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Smuggler's Run
Review By: Joe Rolfe
Developer:   Angel Studios
Publisher:   Rockstar Games
# of Players:   1-2
Genre:   Driving
ESRB:   Everyone
Date Posted:   01-14-01

Since itís debut early in 2000 at multiple game trade shows, Smugglerís Run (SR) reached critical excitement and a ton of pre-release buzz before the PlayStation 2 even hit stores. With the "off-road, reckless abandon" racing genre just getting onto itís feet thanks to games such as Driver, Midtown Madness and (to an extent), Grand Theft Auto, the initial showing of Smugglerís Run proved very tantalizing indeed to both critical and public crowds alike. With "veterans" of the genre, Angel Studios (whom created the Midtown Madness) behind the title, very few questioned if the game could really supply an entertaining time amide the rest of the mediocre, average launch games for the PS2. Did the developer succeed?

For the most part, yes. Despite an ultimately repetitive gameplay and brutal AI that will eventually frustrate you more so than challenge the gamer, SR turned out to be a highly enjoyable product in the end that should solidify Angel Studiosí name in the book of good developers once and for all.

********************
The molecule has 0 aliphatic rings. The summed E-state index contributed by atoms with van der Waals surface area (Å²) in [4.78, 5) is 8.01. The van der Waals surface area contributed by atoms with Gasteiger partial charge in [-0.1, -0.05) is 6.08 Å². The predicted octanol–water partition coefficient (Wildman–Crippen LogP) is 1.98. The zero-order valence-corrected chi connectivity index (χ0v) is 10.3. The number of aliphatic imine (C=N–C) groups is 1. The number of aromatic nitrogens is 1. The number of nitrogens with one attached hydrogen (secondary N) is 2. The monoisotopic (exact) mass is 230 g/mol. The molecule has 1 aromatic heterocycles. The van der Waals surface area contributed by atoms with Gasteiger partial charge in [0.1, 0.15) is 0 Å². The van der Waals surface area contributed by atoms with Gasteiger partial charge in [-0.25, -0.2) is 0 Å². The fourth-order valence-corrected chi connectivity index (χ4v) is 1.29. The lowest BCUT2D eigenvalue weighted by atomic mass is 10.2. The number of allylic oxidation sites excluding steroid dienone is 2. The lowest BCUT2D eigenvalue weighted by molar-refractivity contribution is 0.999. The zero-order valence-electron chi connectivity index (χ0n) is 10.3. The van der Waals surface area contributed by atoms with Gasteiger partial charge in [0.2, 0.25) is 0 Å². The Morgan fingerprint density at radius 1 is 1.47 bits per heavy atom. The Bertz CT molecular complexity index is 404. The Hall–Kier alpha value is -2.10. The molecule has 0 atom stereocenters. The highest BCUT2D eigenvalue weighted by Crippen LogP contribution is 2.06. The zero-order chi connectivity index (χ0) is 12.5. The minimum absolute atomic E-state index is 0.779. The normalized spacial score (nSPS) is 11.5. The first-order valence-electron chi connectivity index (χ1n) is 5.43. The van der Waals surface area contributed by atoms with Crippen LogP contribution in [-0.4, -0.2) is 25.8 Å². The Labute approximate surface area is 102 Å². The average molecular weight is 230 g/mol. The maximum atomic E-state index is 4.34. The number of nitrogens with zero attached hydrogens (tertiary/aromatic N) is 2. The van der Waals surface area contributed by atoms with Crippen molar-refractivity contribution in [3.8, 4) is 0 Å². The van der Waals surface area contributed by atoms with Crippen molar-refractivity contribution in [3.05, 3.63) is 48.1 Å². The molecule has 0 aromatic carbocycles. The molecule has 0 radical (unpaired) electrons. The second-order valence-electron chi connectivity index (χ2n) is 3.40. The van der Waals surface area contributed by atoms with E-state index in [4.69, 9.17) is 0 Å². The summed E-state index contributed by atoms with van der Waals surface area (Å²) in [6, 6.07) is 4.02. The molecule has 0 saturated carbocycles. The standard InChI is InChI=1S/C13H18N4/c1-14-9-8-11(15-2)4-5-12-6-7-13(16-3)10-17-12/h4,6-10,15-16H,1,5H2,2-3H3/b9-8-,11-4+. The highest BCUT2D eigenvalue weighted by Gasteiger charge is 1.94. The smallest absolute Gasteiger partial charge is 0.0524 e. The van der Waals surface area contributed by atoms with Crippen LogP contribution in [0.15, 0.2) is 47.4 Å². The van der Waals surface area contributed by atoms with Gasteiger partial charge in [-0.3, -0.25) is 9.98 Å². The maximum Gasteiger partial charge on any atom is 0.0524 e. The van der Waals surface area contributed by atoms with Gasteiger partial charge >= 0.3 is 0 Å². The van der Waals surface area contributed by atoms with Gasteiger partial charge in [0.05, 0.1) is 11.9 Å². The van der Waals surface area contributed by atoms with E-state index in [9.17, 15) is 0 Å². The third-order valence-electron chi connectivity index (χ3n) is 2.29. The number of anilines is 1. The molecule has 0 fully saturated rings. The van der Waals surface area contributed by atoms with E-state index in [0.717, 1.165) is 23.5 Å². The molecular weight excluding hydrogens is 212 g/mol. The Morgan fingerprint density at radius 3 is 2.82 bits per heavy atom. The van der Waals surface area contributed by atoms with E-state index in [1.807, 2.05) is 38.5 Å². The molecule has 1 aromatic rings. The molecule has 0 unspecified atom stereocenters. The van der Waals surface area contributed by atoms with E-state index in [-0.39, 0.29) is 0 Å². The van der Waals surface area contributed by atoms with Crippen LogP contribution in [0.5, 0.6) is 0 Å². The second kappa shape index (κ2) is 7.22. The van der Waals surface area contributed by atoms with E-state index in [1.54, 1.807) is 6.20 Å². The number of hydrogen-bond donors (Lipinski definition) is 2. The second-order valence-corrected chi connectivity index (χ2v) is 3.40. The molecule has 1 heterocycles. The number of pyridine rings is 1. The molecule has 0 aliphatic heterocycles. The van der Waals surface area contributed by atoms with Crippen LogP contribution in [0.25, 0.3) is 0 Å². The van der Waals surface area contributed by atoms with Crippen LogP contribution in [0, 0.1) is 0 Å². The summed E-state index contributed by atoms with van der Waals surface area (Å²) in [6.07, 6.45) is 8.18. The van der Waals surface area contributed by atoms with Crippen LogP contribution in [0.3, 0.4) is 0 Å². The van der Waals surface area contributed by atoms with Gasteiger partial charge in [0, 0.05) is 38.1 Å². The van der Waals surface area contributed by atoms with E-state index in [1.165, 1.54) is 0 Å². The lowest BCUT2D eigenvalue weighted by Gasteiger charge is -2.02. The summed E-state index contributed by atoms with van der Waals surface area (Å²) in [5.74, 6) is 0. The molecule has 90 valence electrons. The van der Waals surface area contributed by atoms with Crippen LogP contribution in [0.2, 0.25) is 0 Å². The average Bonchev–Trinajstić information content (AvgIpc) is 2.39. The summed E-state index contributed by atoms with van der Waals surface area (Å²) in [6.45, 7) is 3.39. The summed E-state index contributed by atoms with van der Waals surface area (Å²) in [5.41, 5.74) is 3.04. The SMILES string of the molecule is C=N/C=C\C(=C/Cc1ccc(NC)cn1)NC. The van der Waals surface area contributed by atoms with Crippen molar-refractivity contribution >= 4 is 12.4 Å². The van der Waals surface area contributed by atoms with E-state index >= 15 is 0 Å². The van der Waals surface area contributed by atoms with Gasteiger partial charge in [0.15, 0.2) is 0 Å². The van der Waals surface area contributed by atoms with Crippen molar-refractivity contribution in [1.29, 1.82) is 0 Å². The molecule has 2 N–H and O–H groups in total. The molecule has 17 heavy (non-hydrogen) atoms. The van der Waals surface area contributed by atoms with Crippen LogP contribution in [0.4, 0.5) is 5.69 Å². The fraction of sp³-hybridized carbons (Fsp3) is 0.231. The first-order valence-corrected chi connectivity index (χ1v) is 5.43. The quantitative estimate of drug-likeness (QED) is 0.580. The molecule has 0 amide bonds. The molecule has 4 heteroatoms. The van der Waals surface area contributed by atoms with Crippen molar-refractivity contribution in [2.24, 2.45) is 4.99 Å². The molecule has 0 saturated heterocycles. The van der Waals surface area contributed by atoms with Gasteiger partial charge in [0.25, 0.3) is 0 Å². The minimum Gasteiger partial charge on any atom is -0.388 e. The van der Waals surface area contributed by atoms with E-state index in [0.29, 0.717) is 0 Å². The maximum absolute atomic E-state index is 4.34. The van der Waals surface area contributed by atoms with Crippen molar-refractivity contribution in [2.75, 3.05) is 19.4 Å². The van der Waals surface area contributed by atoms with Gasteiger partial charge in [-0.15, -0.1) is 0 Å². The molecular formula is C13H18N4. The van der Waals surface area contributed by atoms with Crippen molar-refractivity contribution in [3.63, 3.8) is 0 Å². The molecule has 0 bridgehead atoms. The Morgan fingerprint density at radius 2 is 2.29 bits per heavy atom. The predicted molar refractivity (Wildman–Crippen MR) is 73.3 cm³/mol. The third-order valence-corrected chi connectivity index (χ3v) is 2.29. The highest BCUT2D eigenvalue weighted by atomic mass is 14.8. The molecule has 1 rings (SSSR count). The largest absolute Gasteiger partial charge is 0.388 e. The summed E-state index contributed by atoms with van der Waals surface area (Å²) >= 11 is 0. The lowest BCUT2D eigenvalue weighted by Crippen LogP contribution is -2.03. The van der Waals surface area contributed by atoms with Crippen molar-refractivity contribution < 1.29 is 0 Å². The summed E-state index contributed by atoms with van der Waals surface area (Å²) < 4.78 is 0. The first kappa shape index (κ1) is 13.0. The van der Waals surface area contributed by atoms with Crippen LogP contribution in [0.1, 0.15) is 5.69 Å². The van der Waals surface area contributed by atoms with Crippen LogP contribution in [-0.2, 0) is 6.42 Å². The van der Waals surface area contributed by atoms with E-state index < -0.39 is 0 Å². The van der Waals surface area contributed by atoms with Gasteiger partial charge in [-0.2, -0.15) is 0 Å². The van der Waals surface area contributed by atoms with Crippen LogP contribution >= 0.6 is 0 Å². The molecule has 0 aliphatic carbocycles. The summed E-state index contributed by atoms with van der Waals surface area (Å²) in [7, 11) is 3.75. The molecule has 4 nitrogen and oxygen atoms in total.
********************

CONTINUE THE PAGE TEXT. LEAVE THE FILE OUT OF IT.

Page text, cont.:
Like the name implies, the premise of Smugglerís Run is exactly that: Running around and smuggling items. With an absence of an epic story, SR settles on the idea that you need to obtain contraband and other miscellaneous products across boarders and environments by means of multiple vehicles. At itís most simplest terms (and it doesnít get harder, really), SR requires that you follow an arrow over a map to different green marking points, which is disguised as the "contraband", and from there on you "transfer" it to a red marking point which represents the drop off destination. For just about the whole tenure of Smugglerís Run, this is the name of the game. Other than few strait up racing challenges against rival groups or even missions involving co-operate find-the-contraband-and-deliver with teammates versus those same competitors, SR sticks to the same pattern.

The greatest quality I found within Smugglerís Run was its claim to a wonderful physics engine. While most forward driving titles today focus more on handing out the most realistic approach to racing, SR mechanics exploits a crash-course model that hasnít been done this well since the former PSOne off-road hit, Rally Cross. Crusiní throughout the dessert, evergreen forest and burly winter hilltops show off an intelligent engine and aerodynamics as well. Momentum is handled well, car rolls and bounces behave well and the reaction to damage is exquisite. While vehicles intake much more destruction than they would crumble at the mere sight of in real life, cars and trucks subliminally destruct and lose parts depending on how one exactly goes kamikaze in the environments.

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